After the online application system proved balky and her emails and faxes to the CDE went unreturned, Schreiner finally drove to Denver to deal with the snafu in person. With the help of a Colorado Education Association staffer familiar with the licensing backlog, she was able to negotiate the barriers and left Denver with her license in hand.

But she’s still steamed.

“I understand the necessity for certification,” she said. “I understand that it is my responsibility to get all the pertinent information to CDE.

“I do not understand why I was never allowed to communicate with CDE directly. I do not understand why CDE never contacted me concerning any of the questions I had, which would have avoided the situation. I do not know why I had to drive 400 miles to rectify the situation. I do not know why my government has not addressed CDE’s need for more staff and funding.”

Caught in licensing limbo

Schreiner’s not the only teacher at her school to be caught in licensing limbo.

“Nothing will solve the problem until we have sufficient people and get our new online application system completely up and running.”
— Jami Goetz, CDE

“One of the young teachers we want to retain must be kept on sub pay – probably for the rest of the year – because she is waiting for her certification,” she said.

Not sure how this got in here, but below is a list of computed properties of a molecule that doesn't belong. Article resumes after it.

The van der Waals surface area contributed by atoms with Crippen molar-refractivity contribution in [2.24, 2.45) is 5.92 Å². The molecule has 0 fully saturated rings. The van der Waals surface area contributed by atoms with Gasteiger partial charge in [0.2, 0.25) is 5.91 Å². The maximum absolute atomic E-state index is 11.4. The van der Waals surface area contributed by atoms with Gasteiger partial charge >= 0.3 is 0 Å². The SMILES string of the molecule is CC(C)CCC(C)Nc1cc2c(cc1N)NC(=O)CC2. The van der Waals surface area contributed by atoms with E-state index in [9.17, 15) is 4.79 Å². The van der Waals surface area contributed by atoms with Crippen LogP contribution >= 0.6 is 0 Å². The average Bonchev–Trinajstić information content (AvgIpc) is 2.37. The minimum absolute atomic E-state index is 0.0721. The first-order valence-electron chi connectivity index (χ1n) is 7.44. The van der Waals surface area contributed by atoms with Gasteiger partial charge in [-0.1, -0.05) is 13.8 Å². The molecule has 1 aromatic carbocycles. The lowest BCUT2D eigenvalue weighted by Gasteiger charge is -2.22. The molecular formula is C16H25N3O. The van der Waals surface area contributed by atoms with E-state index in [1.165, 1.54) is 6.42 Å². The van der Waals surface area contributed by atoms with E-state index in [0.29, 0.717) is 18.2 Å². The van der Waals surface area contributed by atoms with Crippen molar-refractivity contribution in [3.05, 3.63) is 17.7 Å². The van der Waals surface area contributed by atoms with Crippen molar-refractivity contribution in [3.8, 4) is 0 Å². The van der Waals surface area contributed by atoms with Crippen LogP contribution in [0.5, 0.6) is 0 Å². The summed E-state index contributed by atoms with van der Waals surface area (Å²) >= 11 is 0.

“The sub who took over my position lost two potential jobs because he was waiting on certification. I have deduced that if young degreed teachers graduate in May, they will not be able to be employed for over a year because all the districts hire in the summer. Then, they can’t seek employment as a substitute until at least December or January.”

Goetz is sympathetic. She hears every day from teachers, student teachers and school districts are panicked about the situation. Her office has responded by throwing staff at the most urgent areas, and has finally gotten around to reviewing those applications that came in in January.

But by focusing concentration on one area – the office processes more than 22 different types of educator licenses – it means backups will develop elsewhere. In total, more than 38,000 licenses will be processed this year, up from 34,000 in 2007.

“Nothing will solve the problem until we have sufficient people and get our new online application system completely up and running,” she said.

Law changes led to backlog